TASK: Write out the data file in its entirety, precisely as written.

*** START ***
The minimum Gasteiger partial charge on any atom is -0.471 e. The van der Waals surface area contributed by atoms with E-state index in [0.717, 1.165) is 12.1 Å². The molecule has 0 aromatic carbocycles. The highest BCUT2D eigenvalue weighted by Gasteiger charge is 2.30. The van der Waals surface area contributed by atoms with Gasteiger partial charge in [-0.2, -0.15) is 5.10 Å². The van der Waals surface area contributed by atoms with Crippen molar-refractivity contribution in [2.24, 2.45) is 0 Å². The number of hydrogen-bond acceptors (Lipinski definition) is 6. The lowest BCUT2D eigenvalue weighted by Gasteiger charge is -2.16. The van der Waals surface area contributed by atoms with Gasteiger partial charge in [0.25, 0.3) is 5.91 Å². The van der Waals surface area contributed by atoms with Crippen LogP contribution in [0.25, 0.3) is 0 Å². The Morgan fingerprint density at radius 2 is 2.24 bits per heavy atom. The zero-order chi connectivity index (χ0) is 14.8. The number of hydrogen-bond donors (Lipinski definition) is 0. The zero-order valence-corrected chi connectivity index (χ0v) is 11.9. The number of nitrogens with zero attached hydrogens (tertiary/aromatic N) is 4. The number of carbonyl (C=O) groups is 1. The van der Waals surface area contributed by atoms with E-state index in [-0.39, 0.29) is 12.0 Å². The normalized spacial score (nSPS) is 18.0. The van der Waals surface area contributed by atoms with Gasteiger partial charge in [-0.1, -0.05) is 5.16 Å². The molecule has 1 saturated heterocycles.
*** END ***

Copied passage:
The minimum Gasteiger partial charge on any atom is -0.471 e. The van der Waals surface area contributed by atoms with E-state index in [0.717, 1.165) is 12.1 Å². The molecule has 0 aromatic carbocycles. The highest BCUT2D eigenvalue weighted by Gasteiger charge is 2.30. The van der Waals surface area contributed by atoms with Gasteiger partial charge in [-0.2, -0.15) is 5.10 Å². The van der Waals surface area contributed by atoms with Crippen molar-refractivity contribution in [2.24, 2.45) is 0 Å². The number of hydrogen-bond acceptors (Lipinski definition) is 6. The lowest BCUT2D eigenvalue weighted by Gasteiger charge is -2.16. The van der Waals surface area contributed by atoms with Gasteiger partial charge in [0.25, 0.3) is 5.91 Å². The van der Waals surface area contributed by atoms with Crippen LogP contribution in [0.25, 0.3) is 0 Å². The Morgan fingerprint density at radius 2 is 2.24 bits per heavy atom. The zero-order chi connectivity index (χ0) is 14.8. The number of hydrogen-bond donors (Lipinski definition) is 0. The zero-order valence-corrected chi connectivity index (χ0v) is 11.9. The number of nitrogens with zero attached hydrogens (tertiary/aromatic N) is 4. The number of carbonyl (C=O) groups is 1. The van der Waals surface area contributed by atoms with E-state index in [-0.39, 0.29) is 12.0 Å². The normalized spacial score (nSPS) is 18.0. The van der Waals surface area contributed by atoms with Gasteiger partial charge in [-0.1, -0.05) is 5.16 Å². The molecule has 1 saturated heterocycles.